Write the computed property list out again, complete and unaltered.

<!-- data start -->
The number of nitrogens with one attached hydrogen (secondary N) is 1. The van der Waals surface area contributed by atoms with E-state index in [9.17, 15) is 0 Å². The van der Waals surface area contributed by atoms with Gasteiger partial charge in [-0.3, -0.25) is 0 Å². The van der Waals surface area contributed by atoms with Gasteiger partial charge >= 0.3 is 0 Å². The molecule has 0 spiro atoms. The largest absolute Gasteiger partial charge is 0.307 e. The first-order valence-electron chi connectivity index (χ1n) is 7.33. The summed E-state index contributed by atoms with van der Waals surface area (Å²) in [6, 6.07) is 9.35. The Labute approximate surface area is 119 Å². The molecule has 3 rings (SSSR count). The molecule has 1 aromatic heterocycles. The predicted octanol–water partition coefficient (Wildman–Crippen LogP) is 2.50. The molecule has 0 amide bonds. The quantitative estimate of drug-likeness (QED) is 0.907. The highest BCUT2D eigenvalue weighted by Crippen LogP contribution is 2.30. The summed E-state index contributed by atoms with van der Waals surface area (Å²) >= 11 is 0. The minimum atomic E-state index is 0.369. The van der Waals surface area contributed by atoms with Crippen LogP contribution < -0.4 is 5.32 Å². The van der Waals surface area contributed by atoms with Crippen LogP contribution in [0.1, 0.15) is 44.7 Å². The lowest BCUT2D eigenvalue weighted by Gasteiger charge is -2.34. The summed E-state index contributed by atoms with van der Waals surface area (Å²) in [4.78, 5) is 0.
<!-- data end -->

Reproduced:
The number of nitrogens with one attached hydrogen (secondary N) is 1. The van der Waals surface area contributed by atoms with E-state index in [9.17, 15) is 0 Å². The van der Waals surface area contributed by atoms with Gasteiger partial charge in [-0.3, -0.25) is 0 Å². The van der Waals surface area contributed by atoms with Gasteiger partial charge >= 0.3 is 0 Å². The molecule has 0 spiro atoms. The largest absolute Gasteiger partial charge is 0.307 e. The first-order valence-electron chi connectivity index (χ1n) is 7.33. The summed E-state index contributed by atoms with van der Waals surface area (Å²) in [6, 6.07) is 9.35. The Labute approximate surface area is 119 Å². The molecule has 3 rings (SSSR count). The molecule has 1 aromatic heterocycles. The predicted octanol–water partition coefficient (Wildman–Crippen LogP) is 2.50. The molecule has 0 amide bonds. The quantitative estimate of drug-likeness (QED) is 0.907. The highest BCUT2D eigenvalue weighted by Crippen LogP contribution is 2.30. The summed E-state index contributed by atoms with van der Waals surface area (Å²) >= 11 is 0. The minimum atomic E-state index is 0.369. The van der Waals surface area contributed by atoms with Crippen LogP contribution < -0.4 is 5.32 Å². The van der Waals surface area contributed by atoms with Crippen LogP contribution in [0.1, 0.15) is 44.7 Å². The lowest BCUT2D eigenvalue weighted by Gasteiger charge is -2.34. The summed E-state index contributed by atoms with van der Waals surface area (Å²) in [4.78, 5) is 0.